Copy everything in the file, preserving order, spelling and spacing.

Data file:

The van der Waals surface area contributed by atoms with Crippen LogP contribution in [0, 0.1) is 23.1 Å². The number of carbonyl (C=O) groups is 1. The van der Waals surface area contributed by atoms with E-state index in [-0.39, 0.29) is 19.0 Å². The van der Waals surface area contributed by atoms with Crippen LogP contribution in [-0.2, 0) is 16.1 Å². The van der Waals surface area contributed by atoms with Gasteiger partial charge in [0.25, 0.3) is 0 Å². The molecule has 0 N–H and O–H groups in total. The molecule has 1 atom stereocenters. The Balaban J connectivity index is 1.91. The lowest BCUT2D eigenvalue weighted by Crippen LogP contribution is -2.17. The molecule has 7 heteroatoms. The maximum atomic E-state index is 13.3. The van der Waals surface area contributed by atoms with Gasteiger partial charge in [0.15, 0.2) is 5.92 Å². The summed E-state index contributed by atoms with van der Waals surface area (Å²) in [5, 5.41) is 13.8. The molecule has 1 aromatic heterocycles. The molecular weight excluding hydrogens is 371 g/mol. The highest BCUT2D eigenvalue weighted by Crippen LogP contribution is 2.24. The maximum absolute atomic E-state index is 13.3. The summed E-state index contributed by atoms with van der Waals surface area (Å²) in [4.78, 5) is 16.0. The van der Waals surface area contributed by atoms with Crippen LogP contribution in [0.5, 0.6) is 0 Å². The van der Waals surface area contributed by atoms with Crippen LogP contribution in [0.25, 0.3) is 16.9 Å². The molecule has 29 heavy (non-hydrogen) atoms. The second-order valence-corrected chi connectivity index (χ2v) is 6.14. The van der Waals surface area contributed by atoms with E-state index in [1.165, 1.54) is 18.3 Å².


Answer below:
The van der Waals surface area contributed by atoms with Crippen LogP contribution in [0, 0.1) is 23.1 Å². The number of carbonyl (C=O) groups is 1. The van der Waals surface area contributed by atoms with E-state index in [-0.39, 0.29) is 19.0 Å². The van der Waals surface area contributed by atoms with Crippen LogP contribution in [-0.2, 0) is 16.1 Å². The van der Waals surface area contributed by atoms with Gasteiger partial charge in [0.25, 0.3) is 0 Å². The molecule has 0 N–H and O–H groups in total. The molecule has 1 atom stereocenters. The Balaban J connectivity index is 1.91. The lowest BCUT2D eigenvalue weighted by Crippen LogP contribution is -2.17. The molecule has 7 heteroatoms. The maximum atomic E-state index is 13.3. The van der Waals surface area contributed by atoms with Gasteiger partial charge in [0.15, 0.2) is 5.92 Å². The summed E-state index contributed by atoms with van der Waals surface area (Å²) in [5, 5.41) is 13.8. The molecule has 1 aromatic heterocycles. The molecular weight excluding hydrogens is 371 g/mol. The highest BCUT2D eigenvalue weighted by Crippen LogP contribution is 2.24. The maximum absolute atomic E-state index is 13.3. The summed E-state index contributed by atoms with van der Waals surface area (Å²) in [4.78, 5) is 16.0. The van der Waals surface area contributed by atoms with Crippen LogP contribution in [0.5, 0.6) is 0 Å². The van der Waals surface area contributed by atoms with Crippen LogP contribution in [0.25, 0.3) is 16.9 Å². The molecule has 29 heavy (non-hydrogen) atoms. The second-order valence-corrected chi connectivity index (χ2v) is 6.14. The van der Waals surface area contributed by atoms with E-state index in [1.165, 1.54) is 18.3 Å².